These papers were not checked and I was stamped in and out of Lesotho within a minute.
You don’t need one.
You need TWO emergency triangles in Lesotho and you can be fined for having only one.
Check your spare tyre, and don’t only check to see if you have one, pump that thing, and know how to change a tyre. If you do get into a tricky situation you’ll find that the locals are extremely helpful.
Get a sim card
I never switch on roaming, I always pick up a local sim card and in Lesotho I used Vodacom Lesotho (it was about R25 for sim card). You pay R50 for just over one gig and it is valid for a week (there are other options too). Your phone’s internet settings might not switch to Vodacom Lesotho automatically and you can simply call the helpline at 114; they’ll ask you what type of phone you have and guide you from start to finish. Despite all the mountains, cell phone signal is really good.
Before my arrival I bought two maps of Lesotho, from MapStudio and AA, (since I didn’t know if I would be able to use Google Maps on my phone). Both maps are outdated and major roads, like the tarred A5, were missing. If you drive along the tarred roads and can’t use Google Maps, familiarise yourself with where you are going before you leave and get to know some of the village names between your destinations.
The speed limit is 100 km/h on national highways, 80 km/h on average roads and 50 km/h in built-up areas and villages. If you don’t know how fast to go where, rather stick to 60/70 km/h than 80/90 km/h.
Before and after every village. Often these bumps come with zero warning so keep an eye out as soon as you approach a village.
Getting pulled over
A lot of the warnings I received prior to my trip to Lesotho were about being pulled over by corrupt policemen. I got pulled over three times on the same day, and the one policeman was as friendly as the next; be respectful, stick to the speed limit and make sure your car’s license is valid.
Keep in mind; you must come to a complete stop at any stop sign. If there’s a road block ahead, wait for the police officer to show you that you may move forward. All fines should be paid at a local police station and cash should not be handed over to the officer who stopped you.
Don’t fool yourself into thinking that 120 km will take you just over an hour; allow enough time to reach your destination and if you don’t know how long it will take, ask your accommodation place for advice.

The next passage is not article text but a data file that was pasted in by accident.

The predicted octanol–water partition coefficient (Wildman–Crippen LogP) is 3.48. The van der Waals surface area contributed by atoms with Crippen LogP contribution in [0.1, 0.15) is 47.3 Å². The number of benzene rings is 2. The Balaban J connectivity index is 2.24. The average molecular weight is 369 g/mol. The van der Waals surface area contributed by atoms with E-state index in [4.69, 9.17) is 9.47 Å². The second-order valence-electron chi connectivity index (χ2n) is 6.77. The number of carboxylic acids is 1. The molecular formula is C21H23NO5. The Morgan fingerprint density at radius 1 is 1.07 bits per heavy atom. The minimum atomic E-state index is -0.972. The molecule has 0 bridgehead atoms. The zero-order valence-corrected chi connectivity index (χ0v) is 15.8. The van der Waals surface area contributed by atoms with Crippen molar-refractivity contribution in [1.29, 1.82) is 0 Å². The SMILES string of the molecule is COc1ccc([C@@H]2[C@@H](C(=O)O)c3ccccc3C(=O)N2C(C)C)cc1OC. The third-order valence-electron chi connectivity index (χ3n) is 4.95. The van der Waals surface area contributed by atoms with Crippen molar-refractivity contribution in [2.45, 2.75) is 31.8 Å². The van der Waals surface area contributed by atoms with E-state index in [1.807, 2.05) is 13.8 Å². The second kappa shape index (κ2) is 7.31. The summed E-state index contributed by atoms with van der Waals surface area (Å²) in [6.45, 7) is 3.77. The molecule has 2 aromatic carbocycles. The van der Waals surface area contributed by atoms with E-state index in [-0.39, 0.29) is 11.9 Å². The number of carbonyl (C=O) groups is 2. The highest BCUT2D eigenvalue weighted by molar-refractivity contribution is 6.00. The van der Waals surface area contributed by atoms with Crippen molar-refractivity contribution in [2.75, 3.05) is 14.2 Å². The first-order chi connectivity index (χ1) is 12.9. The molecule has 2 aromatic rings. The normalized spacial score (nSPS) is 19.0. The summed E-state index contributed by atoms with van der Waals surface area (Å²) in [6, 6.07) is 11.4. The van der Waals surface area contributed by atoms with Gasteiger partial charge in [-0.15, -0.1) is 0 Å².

The major thing to look out for on Lesotho’s main tarred roads is actually not potholes, but rather fallen rocks/stones and also livestock; expect the unexpected, expect donkeys, horses, cows, goat and sheep around every corner and drive accordingly. To reach places like Semonkong Lodge, Maliba Lodge and Motebong Lodge, you have to venture off the tarred road and drive for a few hundred metres on a dirt road; these few hundred metres can become inaccessible for a normal car in extreme weather conditions; if you are unsure, call ahead and find out.
Black ice and snow
In winter, black ice and snow is not just a possibility but also a reality; don’t get yourself into a dangerous situation, check the weather ahead of time and avoid driving in these harsh conditions. Not even a 4×4 will help you in black ice; sleep in a bit longer as black ice forms usually at night and the shadow-y places are more exposed to sun midday.
Fuel stations are not widespread in Lesotho – fill up before you cross the border – you can find fuel in Roma, Maseru and Butha Buthe (and perhaps in bigger towns too). In some villages you can buy fuel by the bottle (but you’ll never know the quality). Keep in mind: fuel is cheaper in Lesotho so fill up before you leave.
If you have a 4×4, Lesotho will be your playground, but do you research about the roads you want to tackle. Knowledge is power.
And there you have it, now go explore!